The mood in the new league was a mix of excitement and nerves. “[The newer players] couldn’t understand the feeling that this could not be here. Some of us who have a strong memory. and remember all the things that could go wrong or played for a team that has folded... those players have a little bit of scarring.”
Averbuch joined FC Kansas City in 2015, then coached by Vlatko Andonovski. “I loved it. I loved the soccer community there. The coaching, the team, it was such a good experience. Vlatko, he’s my favorite coach of all time.” Kansas City finished third and won the playoffs, their second successive title. “Winning the championship was special. Kansas City was my home club. I had said to myself, ‘I want to finish my career here.’”
Financial problems cut that stint short, and FC Kansas City folded in 2017, leaving Averbuch devastated. Like with the WPS, “we knew there were problems, but nobody actually thought it wasn't going to exist until it didn't. It was my one piece of stability in a very unstable career. It really affected me in a lot of ways, more than I even realized at the time.”
Averbuch followed Andonovski to Seattle Reign for the 2018 season, but the bad news was to continue. In 2012, she had been diagnosed with ulcerative colitis, a chronic disease. She played through it, but in 2018 it caught up with her, and she was sidelined. “I played through being very sick and have been digging myself out of a deep hole ever since.” She retired before the 2019 season.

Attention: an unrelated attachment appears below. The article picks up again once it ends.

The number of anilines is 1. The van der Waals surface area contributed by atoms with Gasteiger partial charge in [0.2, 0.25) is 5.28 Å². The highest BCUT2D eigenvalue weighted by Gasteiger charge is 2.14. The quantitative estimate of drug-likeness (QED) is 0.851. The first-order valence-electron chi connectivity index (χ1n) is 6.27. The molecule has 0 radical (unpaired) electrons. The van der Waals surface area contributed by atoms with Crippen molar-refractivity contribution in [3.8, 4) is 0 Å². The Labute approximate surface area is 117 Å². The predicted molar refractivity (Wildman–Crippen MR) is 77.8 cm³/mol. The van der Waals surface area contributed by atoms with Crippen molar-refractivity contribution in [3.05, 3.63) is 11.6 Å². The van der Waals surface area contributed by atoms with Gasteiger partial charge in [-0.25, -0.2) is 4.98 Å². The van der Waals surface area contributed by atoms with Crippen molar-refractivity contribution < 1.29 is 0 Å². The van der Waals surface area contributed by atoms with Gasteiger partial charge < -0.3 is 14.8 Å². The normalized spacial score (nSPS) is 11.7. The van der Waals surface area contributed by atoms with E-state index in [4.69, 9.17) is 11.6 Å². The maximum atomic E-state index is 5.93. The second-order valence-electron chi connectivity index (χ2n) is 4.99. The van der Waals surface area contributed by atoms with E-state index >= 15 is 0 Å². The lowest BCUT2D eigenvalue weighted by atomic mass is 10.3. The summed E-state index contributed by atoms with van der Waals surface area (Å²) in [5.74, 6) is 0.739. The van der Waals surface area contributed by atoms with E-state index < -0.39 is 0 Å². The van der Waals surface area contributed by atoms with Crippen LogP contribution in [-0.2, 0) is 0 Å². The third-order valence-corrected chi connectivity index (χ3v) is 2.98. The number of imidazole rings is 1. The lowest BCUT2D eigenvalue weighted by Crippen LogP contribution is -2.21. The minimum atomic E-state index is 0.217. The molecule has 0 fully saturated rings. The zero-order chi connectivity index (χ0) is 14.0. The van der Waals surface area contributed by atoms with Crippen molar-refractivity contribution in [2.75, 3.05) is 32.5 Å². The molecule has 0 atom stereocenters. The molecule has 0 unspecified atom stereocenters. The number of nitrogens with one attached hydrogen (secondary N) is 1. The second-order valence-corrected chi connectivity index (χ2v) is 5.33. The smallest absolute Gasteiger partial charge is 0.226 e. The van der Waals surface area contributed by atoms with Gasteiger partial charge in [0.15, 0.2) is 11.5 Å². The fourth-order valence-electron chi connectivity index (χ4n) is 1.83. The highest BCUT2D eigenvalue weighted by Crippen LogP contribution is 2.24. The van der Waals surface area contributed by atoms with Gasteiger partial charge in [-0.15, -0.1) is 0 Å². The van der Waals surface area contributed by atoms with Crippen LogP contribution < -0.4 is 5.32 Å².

Though her time on the pitch had ended, off the pitch Averbuch was still working hard. In 2016, Averbuch saw that the majority of players in the NWSL had no representation. A year later, she founded the NWSL Players’ Association (NWSLPA), ensuring that all players would have a voice in the league. Now a union, it has become a key player in the future of US women’s soccer.